It’s a gift. And like any gift, your hosts can do whatever they want with it. If they are into wine and have planned dinner, no doubt they have anticipated which wine to serve with each course.

Nobody needs a curveball at the last minute, so graciously hand over your beautifully wrapped bottle and enjoy what’s on offer. If you are bringing a gift to a party rather than a sit-down dinner, it’s perfectly alright to bring a separate bottle, perhaps a sparkling or white that goes with appetizers. We like to bring the bottle to open now in a chiller bag with ice or chilled bottle sleeve, and we make sure that the host knows that this one is for the bar.

On the other hand, the gift bottle should be presented with the explanation that it is a holiday gift, to be enjoyed at a later time. Just because some influencer was touting a bottle or it was right there in front of your face on a giant display when you walked into the liquor store doesn’t mean it’s the right wine for the occasion. Gift giving should feel good and come from the heart rather than being a chore.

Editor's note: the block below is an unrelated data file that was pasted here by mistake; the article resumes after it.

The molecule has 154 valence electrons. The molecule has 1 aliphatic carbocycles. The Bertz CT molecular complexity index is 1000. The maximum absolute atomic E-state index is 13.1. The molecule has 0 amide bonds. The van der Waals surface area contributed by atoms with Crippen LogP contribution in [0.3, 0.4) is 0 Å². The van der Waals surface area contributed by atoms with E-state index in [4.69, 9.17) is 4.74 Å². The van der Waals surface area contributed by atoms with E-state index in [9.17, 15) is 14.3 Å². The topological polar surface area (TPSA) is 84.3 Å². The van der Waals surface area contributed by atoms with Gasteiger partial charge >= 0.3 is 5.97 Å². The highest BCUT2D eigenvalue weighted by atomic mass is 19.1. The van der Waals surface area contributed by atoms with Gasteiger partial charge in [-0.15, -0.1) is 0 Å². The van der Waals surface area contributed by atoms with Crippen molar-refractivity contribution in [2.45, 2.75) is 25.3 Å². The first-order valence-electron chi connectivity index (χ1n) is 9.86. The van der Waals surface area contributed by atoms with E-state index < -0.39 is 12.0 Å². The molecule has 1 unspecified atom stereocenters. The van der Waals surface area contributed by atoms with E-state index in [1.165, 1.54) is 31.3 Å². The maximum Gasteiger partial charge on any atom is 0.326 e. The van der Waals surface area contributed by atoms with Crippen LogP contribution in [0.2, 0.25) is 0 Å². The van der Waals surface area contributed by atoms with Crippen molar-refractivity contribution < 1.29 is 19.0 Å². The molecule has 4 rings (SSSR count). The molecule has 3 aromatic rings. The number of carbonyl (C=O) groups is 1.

If your co-worker is still raving about that trip to Tuscany last summer, go for a Brunello or Riserva Chianti. Your cousin loved White Lotus? There’s a Sicilian bottle with her name on it. Your best friend just posted his 1,000-day Spanish streak on Duolingo? He will definitely say “gracias” when he unwraps some Rioja.

With a little attention to your wine gifts, everyone on your list will surely think, at least just this once, that it is far better to receive. In all honesty, few of us possess the charm and charisma to swagger through city streets in an overcoat and gloves clutching a bottle of bubbly. If you are giving wine this season, load up on tissue paper, wine bags, boxes, and wrapping paper.

After all, you are giving a gift. Make your bottle of wine look like one. Want more exclusive wine stories delivered to your inbox every Wednesday? Subscribe to our wine newsletter The Oeno Files today!.

From: robbreport
URL: https://robbreport.com/food-drink/wine/wine-gifting-rules-1235446493/